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Unformatted text preview: MATH 223, Linear Algebra Winter, 2008 Solutions to Assignment 1 1. Let z = 4 2 i and w = 8 + i . Find z , w , z + w , z w , z w and z w (all in the form a + bi with a and b real numbers). Find the absolute value of each of these 6 numbers. Solution: z = 4 + 2 i ; it has absolute value 4 2 + 2 2 = 20 = 2 5. w = 8 i and it has absolute value p 8 2 + ( 1) 2 = 65. z + w = 12 i with absolute value 145. z w = 4 3 i with absolute value 25 = 5. z w = 32 16 i + 4 i + 2 = 34 12 i ; its absolute value is 1300 = 10 13. Finally, z w = 4 2 i 8+ i = (4 2 i )(8 i ) 65 = 30 20 i 65 = 6 13 4 13 i . Its absolute value is 52 13 = 2 13 13 . 2. Show that if z and w are any two complex numbers, then z w = z w . Use this to show that if A and B are any complex matrices, then A B = A B . [N.B. The conjugate A of a matrix A is the most obvious thing you just replace each entry of A by its conjugate. Also, we of course assume here that A B is defined.] Solution: Suppose that z = a + bi and w = c + di , where a,b,c,d are real. Then z w = ( ac bd ) + ( ad + bc ) i , so z w = ( ac bd ) ( ad + bc ) i . z = a bi and w = c di , so z w = ac ( b )( d ) + ( a ( d ) + ( b ) c ) i = ac bd ( ad + bc ) i ; that does the first part. Obviously, all of the matrices A B , A B and A B have the same number of rows and columns. We must check that the ( j,k )entry of A B is the same as the ( j,k )entry of A B for every j and k . Suppose that A has n columns and therefore B has n rows. The ( j,k )entry of A B is then n m =1 a j,m b m,k where of course a j,m is the ( j,m )entry of A and b m,k is the ( m,k )entry of B . The ( j,k )entry of A B is the conjugate of n j =1 a j,m b m,k . We havent shown that the conjugate of a sum is the sum of the conjugates, but this is very easy. (Try it yourself, or ask. Dont just take my word for it.) So the entry were interested in is n m =1 a j,m b m,k and by the first part of the problem, this is n m =1 a j,m b m,k . This is indeed the ( j,k )entry of A B ....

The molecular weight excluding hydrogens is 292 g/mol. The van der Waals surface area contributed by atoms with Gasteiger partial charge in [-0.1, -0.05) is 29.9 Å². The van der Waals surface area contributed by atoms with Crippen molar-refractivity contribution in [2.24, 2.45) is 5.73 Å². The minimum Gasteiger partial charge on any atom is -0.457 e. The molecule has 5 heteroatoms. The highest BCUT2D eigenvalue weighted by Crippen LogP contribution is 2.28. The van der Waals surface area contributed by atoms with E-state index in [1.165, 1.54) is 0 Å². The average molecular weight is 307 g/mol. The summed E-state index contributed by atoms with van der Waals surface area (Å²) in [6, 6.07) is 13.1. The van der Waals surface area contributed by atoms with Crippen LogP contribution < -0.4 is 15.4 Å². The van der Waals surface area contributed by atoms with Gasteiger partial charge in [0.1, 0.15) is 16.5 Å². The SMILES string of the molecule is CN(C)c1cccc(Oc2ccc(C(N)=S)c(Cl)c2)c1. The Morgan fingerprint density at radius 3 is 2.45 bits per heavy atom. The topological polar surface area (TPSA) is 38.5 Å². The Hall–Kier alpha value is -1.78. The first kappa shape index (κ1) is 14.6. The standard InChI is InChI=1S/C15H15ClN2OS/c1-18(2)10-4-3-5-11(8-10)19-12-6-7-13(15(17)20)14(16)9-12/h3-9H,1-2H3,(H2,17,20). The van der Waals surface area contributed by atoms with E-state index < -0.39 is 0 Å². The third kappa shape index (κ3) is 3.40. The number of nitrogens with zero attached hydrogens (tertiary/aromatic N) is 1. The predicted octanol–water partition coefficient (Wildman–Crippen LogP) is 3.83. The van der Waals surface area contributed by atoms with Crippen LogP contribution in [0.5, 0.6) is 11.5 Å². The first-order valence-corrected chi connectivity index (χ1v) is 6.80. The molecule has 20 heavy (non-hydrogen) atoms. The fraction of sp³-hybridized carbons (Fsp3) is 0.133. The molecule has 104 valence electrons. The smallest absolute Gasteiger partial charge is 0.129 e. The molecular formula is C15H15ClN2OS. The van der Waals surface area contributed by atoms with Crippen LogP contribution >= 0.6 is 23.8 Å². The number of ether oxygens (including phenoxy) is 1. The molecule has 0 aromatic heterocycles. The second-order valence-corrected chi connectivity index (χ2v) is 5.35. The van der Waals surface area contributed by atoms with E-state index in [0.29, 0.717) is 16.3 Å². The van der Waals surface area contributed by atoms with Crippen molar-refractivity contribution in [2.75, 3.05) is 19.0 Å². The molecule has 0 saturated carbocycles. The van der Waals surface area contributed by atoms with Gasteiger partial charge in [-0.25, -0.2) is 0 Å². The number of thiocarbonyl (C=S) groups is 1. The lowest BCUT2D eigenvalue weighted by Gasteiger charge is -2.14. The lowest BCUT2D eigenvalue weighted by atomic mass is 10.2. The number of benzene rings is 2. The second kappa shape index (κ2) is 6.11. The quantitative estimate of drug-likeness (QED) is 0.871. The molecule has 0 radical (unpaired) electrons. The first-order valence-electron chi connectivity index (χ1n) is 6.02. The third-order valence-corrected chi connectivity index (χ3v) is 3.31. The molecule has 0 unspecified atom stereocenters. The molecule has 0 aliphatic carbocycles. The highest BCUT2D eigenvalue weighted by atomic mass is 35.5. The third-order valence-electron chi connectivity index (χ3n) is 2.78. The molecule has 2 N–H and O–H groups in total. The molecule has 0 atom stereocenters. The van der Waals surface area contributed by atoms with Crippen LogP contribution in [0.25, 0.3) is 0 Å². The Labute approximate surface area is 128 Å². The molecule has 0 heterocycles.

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This note was uploaded on 04/29/2008 for the course MATH 223 taught by Professor Loveys during the Fall '07 term at McGill.
 Fall '07
 Loveys
 Linear Algebra, Algebra, Real Numbers

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